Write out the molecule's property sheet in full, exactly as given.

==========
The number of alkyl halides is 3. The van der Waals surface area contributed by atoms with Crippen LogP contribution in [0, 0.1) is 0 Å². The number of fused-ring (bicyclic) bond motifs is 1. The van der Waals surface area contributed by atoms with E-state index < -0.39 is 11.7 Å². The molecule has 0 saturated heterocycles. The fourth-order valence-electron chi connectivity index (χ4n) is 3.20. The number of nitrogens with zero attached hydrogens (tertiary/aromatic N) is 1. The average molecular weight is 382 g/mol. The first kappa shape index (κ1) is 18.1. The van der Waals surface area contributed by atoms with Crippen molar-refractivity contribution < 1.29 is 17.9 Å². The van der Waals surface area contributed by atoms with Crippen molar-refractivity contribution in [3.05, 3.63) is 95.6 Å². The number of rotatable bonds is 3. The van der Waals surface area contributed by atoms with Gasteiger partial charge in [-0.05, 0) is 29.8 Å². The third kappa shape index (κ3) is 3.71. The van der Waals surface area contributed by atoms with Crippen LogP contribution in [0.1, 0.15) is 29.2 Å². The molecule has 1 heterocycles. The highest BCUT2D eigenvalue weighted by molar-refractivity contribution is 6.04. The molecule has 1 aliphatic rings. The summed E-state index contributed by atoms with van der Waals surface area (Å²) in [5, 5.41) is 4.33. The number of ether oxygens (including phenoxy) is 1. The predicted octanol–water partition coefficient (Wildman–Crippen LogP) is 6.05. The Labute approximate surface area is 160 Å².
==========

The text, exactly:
The number of alkyl halides is 3. The van der Waals surface area contributed by atoms with Crippen LogP contribution in [0, 0.1) is 0 Å². The number of fused-ring (bicyclic) bond motifs is 1. The van der Waals surface area contributed by atoms with E-state index < -0.39 is 11.7 Å². The molecule has 0 saturated heterocycles. The fourth-order valence-electron chi connectivity index (χ4n) is 3.20. The number of nitrogens with zero attached hydrogens (tertiary/aromatic N) is 1. The average molecular weight is 382 g/mol. The first kappa shape index (κ1) is 18.1. The van der Waals surface area contributed by atoms with Crippen molar-refractivity contribution < 1.29 is 17.9 Å². The van der Waals surface area contributed by atoms with Crippen molar-refractivity contribution in [3.05, 3.63) is 95.6 Å². The number of rotatable bonds is 3. The van der Waals surface area contributed by atoms with Gasteiger partial charge in [-0.05, 0) is 29.8 Å². The third kappa shape index (κ3) is 3.71. The van der Waals surface area contributed by atoms with Crippen LogP contribution in [0.1, 0.15) is 29.2 Å². The molecule has 1 heterocycles. The highest BCUT2D eigenvalue weighted by molar-refractivity contribution is 6.04. The molecule has 1 aliphatic rings. The summed E-state index contributed by atoms with van der Waals surface area (Å²) in [5, 5.41) is 4.33. The number of ether oxygens (including phenoxy) is 1. The predicted octanol–water partition coefficient (Wildman–Crippen LogP) is 6.05. The Labute approximate surface area is 160 Å².